AISI/DOE Technology Roadmap Program: Development of Appropriate Resistance Spot Welding Practice for Transformation-Hardened Steels

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This report describes work accomplished in the project, titled ''Development of Appropriate Resistance Spot Welding Practice for Transformation-Hardened Steels.'' The Phase 1 of the program involved development of in-situ temper diagrams for two gauges of representative dual-phase and martensitic grades of steels. The results showed that tempering is an effective way of reducing hold-time sensitivity (HTS) in hardenable high-strength sheet steels. In Phase 2, post-weld cooling rate techniques, incorporating tempering, were evaluated to reduce HTS for the same four steels. Three alternative methods, viz., post-heating, downsloping, and spike tempering, for HTS reduction were investigated. Downsloping was selected for detailed additional ... continued below

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Chuko, Wayne & Gould, Jerry July 8, 2002.

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Description

This report describes work accomplished in the project, titled ''Development of Appropriate Resistance Spot Welding Practice for Transformation-Hardened Steels.'' The Phase 1 of the program involved development of in-situ temper diagrams for two gauges of representative dual-phase and martensitic grades of steels. The results showed that tempering is an effective way of reducing hold-time sensitivity (HTS) in hardenable high-strength sheet steels. In Phase 2, post-weld cooling rate techniques, incorporating tempering, were evaluated to reduce HTS for the same four steels. Three alternative methods, viz., post-heating, downsloping, and spike tempering, for HTS reduction were investigated. Downsloping was selected for detailed additional study, as it appeared to be the most promising of the cooling rate control methods. The downsloping maps for each of the candidate steels were used to locate the conditions necessary for the peak response. Three specific downslope conditions (at a fix ed final current for each material, timed for a zero-, medium-, and full-softening response) were chosen for further metallurgical and mechanical testing. Representative samples, were inspected metallographically, examining both local hardness variations and microstructures. The resulting downslope diagrams were found to consist largely of a C-curve. The softening observed in these curves, however, was not supported by subsequent metallography, which showed that all welds made, regardless of material and downslope condition, were essentially martensitic. CCT/TTT diagrams, generated based on microstructural modeling done at Oak Ridge National Laboratories, showed that minimum downslope times of 2 and 10 s for the martensitic and dual-phase grades of steels, respectively, were required to avoid martensite formation. These times, however, were beyond those examined in this study. These results show that downsloping is not an effective means of reducing HTS for production resistance spot welding (RSW). The necessary downslope times (2-10s) are prohibited by the welding rates currently used today (up to 60 welds/s). Based on the observations made in this study, spike tempering appears to be the best compromise of microstructural improvement and short cycle time. It is recommended that future work be focused on exploring the robustness of this approach, and its applicability for a wider range of steels.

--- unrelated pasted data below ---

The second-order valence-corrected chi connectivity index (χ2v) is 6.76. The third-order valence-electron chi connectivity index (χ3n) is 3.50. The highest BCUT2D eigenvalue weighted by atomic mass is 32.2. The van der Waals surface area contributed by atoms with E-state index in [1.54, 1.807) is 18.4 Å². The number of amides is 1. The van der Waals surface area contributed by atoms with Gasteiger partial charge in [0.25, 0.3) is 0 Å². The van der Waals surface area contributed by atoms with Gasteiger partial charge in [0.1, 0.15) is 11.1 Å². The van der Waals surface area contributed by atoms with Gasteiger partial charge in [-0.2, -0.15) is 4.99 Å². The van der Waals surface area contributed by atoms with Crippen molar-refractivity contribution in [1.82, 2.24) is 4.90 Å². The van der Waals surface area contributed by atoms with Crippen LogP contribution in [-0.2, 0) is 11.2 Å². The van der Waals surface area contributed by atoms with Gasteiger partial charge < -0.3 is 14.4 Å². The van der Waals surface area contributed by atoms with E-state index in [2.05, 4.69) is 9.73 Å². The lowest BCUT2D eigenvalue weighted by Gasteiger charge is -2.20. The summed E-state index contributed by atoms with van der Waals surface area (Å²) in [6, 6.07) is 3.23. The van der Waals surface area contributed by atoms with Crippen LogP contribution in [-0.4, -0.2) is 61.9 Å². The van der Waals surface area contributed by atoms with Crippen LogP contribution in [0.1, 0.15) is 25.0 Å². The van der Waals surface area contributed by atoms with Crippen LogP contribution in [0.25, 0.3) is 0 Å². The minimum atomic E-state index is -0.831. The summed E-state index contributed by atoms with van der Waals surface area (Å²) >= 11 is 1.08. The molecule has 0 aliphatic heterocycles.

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OSTI as DE00797407

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  • Other Information: PBD: 8 Jul 2002

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  • Report No.: DOE/ID/13554 Report 9934
  • Grant Number: FC07-97ID13554
  • DOI: 10.2172/797407 | External Link
  • Office of Scientific & Technical Information Report Number: 797407
  • Archival Resource Key: ark:/67531/metadc738584

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  • July 8, 2002

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  • Oct. 19, 2015, 7:39 p.m.

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  • Dec. 16, 2016, 4:40 p.m.

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Chuko, Wayne & Gould, Jerry. AISI/DOE Technology Roadmap Program: Development of Appropriate Resistance Spot Welding Practice for Transformation-Hardened Steels, report, July 8, 2002; United States. (digital.library.unt.edu/ark:/67531/metadc738584/: accessed December 15, 2017), University of North Texas Libraries, Digital Library, digital.library.unt.edu; crediting UNT Libraries Government Documents Department.